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MSB205 Economics of Housing Markets and Applied Spatial Econometrics

Course description for academic year 2024/2025

Contents and structure

The course consists of two parts: Housing economics and applied spatial econometrics. These two parts are explained below:

Housing is important for the welfare of people. It constitutes a major proportion of overall wealth, and it is important for the overall national economy. This is particular so in countries like Norway where home ownership rates are high. Knowledge about how housing market works is therefore important. We will mainly use an applied microeconomic approach. The course starts to examine the basic market model of demand and supply in partial equilibrium solutions of housing markets. Housing markets are special in comparison to many other markets, and we will show that the traditional standard model of competitive markets has important limitations, because of the particular characteristics of housing. The most important are heterogeneity, spatial fixity and durability. We will study theories that relates inter alia to the spatial pattern of housing prices, and the hedonic model which focus on heterogeneity. Moreover, housing is both a consumption and a durable investment good. We will therefore study theory of user cost, tenure choices, and fundamental determinants of housing prices.

The use of spatial data in the social sciences has a long history and it is a field that has developed rapidly in later years. The essence of spatial analysis is that distance and space matters, and it is important that students in urban, regional and housing economics are acquainted with basic methods and software for analysing spatial data. The course covers how to use open source software (GIS-tools and R) to import and export data, data management and visualization (mapping and measures of correlation). Different types of spatial data commonly used will be presented, such as point patterns and lattice data. In the modelling part we will start with the traditional ordinary least squares estimator, and we will focus on the assumptions which frequently are violated when using spatially ordered data. Relevant test procedures and descriptive measures, which aids the researcher in choosing the appropriate spatial econometric model, will be presented. We will focus on estimating basic spatial econometric regression models, and on understanding the meaning of spatial effects, the related models and how to specify and estimate alternative spatial weight matrices.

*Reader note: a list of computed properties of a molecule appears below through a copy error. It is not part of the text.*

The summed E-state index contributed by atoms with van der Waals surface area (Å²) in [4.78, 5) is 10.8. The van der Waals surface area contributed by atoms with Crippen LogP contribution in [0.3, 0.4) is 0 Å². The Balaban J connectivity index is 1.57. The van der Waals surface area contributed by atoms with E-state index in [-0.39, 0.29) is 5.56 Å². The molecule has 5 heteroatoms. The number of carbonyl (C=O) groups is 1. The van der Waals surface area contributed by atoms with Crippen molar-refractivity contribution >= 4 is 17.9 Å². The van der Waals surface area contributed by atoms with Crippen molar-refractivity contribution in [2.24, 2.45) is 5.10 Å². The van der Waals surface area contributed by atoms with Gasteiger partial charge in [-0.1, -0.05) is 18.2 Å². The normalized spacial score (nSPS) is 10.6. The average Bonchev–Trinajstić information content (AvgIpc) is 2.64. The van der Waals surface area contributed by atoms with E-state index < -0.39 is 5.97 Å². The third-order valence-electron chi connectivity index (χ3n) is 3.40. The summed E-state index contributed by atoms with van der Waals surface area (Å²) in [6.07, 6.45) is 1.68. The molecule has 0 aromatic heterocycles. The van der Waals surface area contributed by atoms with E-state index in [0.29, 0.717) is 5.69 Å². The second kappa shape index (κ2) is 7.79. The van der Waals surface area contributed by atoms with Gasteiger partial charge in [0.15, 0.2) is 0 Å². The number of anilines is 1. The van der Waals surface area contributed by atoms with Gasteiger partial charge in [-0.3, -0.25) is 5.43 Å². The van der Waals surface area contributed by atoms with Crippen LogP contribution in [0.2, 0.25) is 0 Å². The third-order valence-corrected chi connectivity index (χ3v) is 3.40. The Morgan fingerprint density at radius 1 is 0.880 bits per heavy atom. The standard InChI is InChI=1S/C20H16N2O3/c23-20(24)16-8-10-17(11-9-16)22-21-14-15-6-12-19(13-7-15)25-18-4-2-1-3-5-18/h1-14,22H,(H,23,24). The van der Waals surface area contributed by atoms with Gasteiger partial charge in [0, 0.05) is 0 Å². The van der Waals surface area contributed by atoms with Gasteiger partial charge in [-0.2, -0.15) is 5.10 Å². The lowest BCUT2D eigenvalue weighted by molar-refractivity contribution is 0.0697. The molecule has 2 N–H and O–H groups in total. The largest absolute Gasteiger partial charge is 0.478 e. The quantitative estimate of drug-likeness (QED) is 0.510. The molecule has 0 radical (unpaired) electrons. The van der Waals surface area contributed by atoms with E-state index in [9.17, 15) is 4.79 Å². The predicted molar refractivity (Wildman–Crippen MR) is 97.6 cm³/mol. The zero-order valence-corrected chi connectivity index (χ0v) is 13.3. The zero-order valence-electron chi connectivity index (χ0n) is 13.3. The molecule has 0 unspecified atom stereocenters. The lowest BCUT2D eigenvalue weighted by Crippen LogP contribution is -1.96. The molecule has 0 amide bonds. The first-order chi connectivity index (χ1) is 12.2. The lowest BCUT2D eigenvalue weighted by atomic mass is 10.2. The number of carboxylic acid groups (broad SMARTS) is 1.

Learning Outcome


Upon completion of the course, the student has:

  • knowledge of the main distinctive characteristics of housing as a good and the housing markets from an economic perspective.
  • knowledge about how housing markets interacts with the wider economy.
  • knowledge of central theories of housing economics, focusing on central characteristics of housing and housing markets
  • knowledge of impacts of selected important governmental interventions in the housing market.
  • knowledge of central characteristics of spatially ordered data
  • knowledge about basic descriptive statistics used to characterise spatial autocorrelation and spatial heterogeneity.
  • knowledge about basic spatial econometric models, how they should be interpreted and when they could be used
  • knowledge about tests for spatial effects and the resulting model selection
  • basic knowledge about maps (graphic representations of geographical information) in the form of vector representations (point, lines and polygons)


Upon completion of the course, the student should:

  • Be able to present and explain the main insights in the studied housing models
  • Be able to discuss the assumptions, applicability, and limitations of the studied housing models.
  • Be able to import and export digital vector-based maps
  • Be able to install the relevant open source software
  • Be able to manipulate maps using appropriate software
  • Be able to perform exploratory spatial data analysis
  • Be able to create neighbourhood information structures from maps
  • Be able to create suitable spatial-weights matrices from these neighbourhood structures
  • Be able to run basic spatial econometric models
  • Be able to perform statistical test to decide which estimator is the one most suitable for the given dataset and research questions
  • Be able to interpret the results from the estimated models

General Competence

Upon completion of the course, the student is:

  • able to read and understand scientific literature that make use of the concepts and models that are introduced in the course
  • able to apply the models of the course in their own academic work, for example in an empirical master’s thesis.
  • able to apply the software, estimators and methods we present in the course in their own academic work such as an empirical master´s thesis

Entry requirements


Recommended previous knowledge

Completed microeconomics course at undergraduate levels. Course in econometrics at the graduate level.

Teaching methods

The teaching format is a combination of lectures, computer and data-excercies and students' own work, which includes providing summary of scientific papers.

Compulsory learning activities

Students have to hand in one written group report during the course in order to qualify for the exam. One group consists of 2-3 persons.


One written school examination, 4 hrs.

Grading scale is A-F where F is fail.

Examination support material


More about examination support material